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'Lost Decade' in Overseas Travel to U.S. Cost $500 BillionFebruary 22, 2010 By: George Dooley
The decline in overseas travel to the U.S. since 2000 has cost America 440,000 jobs and more than $500 billion in total travel-related spending, a new report by the U.S. Travel Association, in conjunction with Oxford Economics, reveals.
The new report, focused on the “Lost Decade” in overseas travel to the U.S., underscores U.S. Travel’s recommendation that Congress pass bipartisan legislation— now awaiting action in the Senate— to create the first-ever promotion and communications program aimed at attracting international travelers to the U.S.
According to analysis of international travel figures, the failure of the United States to simply keep pace with the growth in international long-haul travel worldwide has cost the economy:
* 68.3 million lost visitors, each of whom on average spend well over $4,000 dollars.
* $509 billion in lost spending, including $214 billion in direct spending and $295 billion in downstream spending at restaurants, retailers and scores of other small businesses.
* 441,000 lost jobs, direct and indirect, in all regions of the country.
* $32 billion in lost tax revenue at the federal, state and local levels.
* $270 billion in lost trade surplus, as international travel to the U.S. is our largest service export.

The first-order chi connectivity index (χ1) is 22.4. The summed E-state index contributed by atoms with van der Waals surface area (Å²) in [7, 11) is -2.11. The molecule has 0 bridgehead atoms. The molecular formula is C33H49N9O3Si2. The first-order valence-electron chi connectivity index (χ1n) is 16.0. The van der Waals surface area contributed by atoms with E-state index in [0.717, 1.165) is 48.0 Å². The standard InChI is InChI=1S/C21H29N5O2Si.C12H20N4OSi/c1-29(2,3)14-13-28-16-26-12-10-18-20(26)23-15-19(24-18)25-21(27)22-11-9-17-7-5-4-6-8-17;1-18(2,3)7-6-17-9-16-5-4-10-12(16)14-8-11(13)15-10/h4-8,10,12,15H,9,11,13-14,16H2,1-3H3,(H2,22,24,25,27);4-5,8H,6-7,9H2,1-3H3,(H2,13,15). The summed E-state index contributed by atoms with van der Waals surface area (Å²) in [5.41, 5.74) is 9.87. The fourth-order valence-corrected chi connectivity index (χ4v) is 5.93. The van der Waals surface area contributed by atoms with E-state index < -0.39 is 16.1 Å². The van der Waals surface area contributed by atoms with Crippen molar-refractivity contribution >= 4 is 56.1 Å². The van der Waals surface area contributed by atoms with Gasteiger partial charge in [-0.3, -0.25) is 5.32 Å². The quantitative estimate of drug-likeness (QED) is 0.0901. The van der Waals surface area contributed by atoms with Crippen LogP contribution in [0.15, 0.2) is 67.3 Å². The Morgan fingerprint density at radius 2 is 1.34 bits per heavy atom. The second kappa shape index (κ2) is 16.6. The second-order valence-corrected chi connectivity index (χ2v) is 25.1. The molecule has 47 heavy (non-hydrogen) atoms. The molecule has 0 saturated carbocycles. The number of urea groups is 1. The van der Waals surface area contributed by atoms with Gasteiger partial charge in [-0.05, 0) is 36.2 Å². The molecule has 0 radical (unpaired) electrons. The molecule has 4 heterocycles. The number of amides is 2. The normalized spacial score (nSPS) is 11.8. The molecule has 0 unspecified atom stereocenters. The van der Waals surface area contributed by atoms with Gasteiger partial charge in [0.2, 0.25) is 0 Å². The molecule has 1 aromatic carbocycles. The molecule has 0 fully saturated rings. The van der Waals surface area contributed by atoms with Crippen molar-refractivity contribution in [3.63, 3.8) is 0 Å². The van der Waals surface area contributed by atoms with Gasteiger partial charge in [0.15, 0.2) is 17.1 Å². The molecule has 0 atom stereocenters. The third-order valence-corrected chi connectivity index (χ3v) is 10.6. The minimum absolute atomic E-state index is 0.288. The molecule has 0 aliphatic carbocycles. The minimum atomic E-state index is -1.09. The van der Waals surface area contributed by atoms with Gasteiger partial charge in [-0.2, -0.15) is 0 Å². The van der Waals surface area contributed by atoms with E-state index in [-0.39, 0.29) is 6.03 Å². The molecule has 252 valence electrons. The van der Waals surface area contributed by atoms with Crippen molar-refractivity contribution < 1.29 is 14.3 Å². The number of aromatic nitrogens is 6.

"While international travel has been an oasis of opportunity, we're still lost in the desert," said Roger Dow, U.S. Travel's president and CEO. "We can't afford another lost decade when we're looking for ways to kick-start the economy and create jobs. If not now, when?"
According to Dow, the U.S. welcomed a projected 2.4 million fewer overseas visitors in 2009 than in 2000. This contrasts with the growth in international travel over the decade, which resulted in 46.3 million more international travelers taking long-haul trips in 2009 than in 2000.
The projected 2009 results show 23.5 million visitors to the U.S. from overseas, a decline of 7.1 percent compared with the 25.3 million who visited in 2008. U.S. Travel's projections are based on figures reported by the U.S. Department of Commerce through November. The department's final figures for 2009 are expected to be released soon, U.S. Travel reports.
In calling for prompt action on the Travel Promotion Act, Dow cited a recent study showing the widespread benefits of sending a welcoming message around the world. Oxford Economics found that the impact of a well-executed, fee-funded promotion program of $200 million will attract 1.6 million new visitors each year, add $4 billion to the U.S. economy annually, produce $320 million per year in new federal tax revenues and create approximately 40,000 new U.S. jobs.
According to U.S. Travel the Congressional Budget Office reports that the bill will reduce the deficit by $425 million and increase revenues by $135 million over the next 10 years.